Emergency drills can answer these questions and equip people with practical knowledge to apply in a crisis. View emergency drills not so much as a drill but as a plan. Failure to have a plan to handle an emergency is the same as planning to fail.

Risk Assessment

A risk assessment is a detailed examination of a facility to identify vulnerabilities and potential hazards affecting the building and those working there or using the building. Once the risks have been identified, the goal is to suggest ways to minimize or eliminate each.

In the past, many facility managers have had risk assessments conducted every few years. But as we mentioned earlier, we are dealing with more security challenges than ever since the pandemic. A post-pandemic risk assessment should be undertaken now and include the following points:

Site analysis: Conditions have changed in many American cities since the pandemic. In many cities, more homeless people live in parks and streets. According to the Illinois Criminal Justice Information Authority, homeless people are disproportionately more involved in crimes, either as victims or perpetrators. A risk assessment will analyze this situation and suggest to facility managers steps to ensure the safety of people and property.

Site appearance: Because many facilities have been closed for almost two years due to the pandemic, their appearance may have deteriorated. A risk assessment will suggest that this be addressed. The problem is that facilities that look unkempt tend to attract unscrupulous characters, thereby increasing security risks.

Site weak spots: Airports often use drones to look for areas where someone could get on a runway or breach building security. In some cases, a risk assessment uses drones to look for weak spots, for instance, in the parking lots and areas surrounding a suburban or remote facility.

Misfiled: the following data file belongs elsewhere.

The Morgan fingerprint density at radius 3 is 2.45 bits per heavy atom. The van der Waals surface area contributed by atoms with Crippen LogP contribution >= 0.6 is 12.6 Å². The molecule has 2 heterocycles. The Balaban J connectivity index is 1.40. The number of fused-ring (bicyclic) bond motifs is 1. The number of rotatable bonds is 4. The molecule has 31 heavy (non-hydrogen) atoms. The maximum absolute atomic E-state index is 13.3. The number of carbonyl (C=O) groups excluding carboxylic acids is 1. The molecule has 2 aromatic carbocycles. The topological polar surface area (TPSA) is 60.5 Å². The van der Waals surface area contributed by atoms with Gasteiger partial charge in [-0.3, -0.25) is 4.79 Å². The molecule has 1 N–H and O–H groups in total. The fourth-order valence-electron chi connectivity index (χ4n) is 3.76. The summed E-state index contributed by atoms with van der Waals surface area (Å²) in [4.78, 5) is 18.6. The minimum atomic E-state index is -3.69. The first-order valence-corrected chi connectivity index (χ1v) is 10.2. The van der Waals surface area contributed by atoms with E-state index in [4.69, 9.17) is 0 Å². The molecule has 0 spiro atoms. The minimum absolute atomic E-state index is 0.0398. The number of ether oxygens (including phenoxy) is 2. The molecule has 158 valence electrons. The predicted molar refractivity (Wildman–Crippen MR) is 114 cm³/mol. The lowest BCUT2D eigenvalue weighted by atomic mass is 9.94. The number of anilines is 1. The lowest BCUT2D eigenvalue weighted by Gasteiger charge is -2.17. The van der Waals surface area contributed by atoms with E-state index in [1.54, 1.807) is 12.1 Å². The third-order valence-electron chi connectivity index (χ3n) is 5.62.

Site lighting/camera: A risk assessment often identifies dark outdoor areas that can become vulnerable to break-ins. In such cases, it may be recommended that high-definition “smart” cameras and “zero-light” cameras be installed. Smart cameras are triggered by movement. Zero-light cameras take clear images day or night. Both improve facility security.

Risk Mitigation

Risk mitigation is the process of planning for disasters and having plans in place to help lessen their negative impacts. In Florida, now that Hurricanes Ian and Nicole have passed, most facility managers are already involved in risk mitigation. They have taken steps to protect their properties and reduce damage to their facilities as quickly as possible.

Ideally, facility managers should be prepared for all types of emergencies and strive to prevent or avoid them. But we know this is not always possible. A risk assessment can help identify risks and help minimize or eliminate them. Risk mitigation helps facility managers prepare for the worst, acknowledging that varying degrees of damage may occur and having systems in place to reopen as quickly and safely as possible.

Johnathan Tal is CEO of TAL Global Corp., an international investigative and risk-consulting firm. He served as a military field intelligence officer for the Israeli armed forces during the 1970s. Tal has also served as an antiterrorism security specialist. He is a licensed investigator, Certified Private Investigator (CPI), and Certified Fraud Examiner (CFE), and he holds a Bachelor of Science degree. He can be reached through his company website at www.talglobal.com.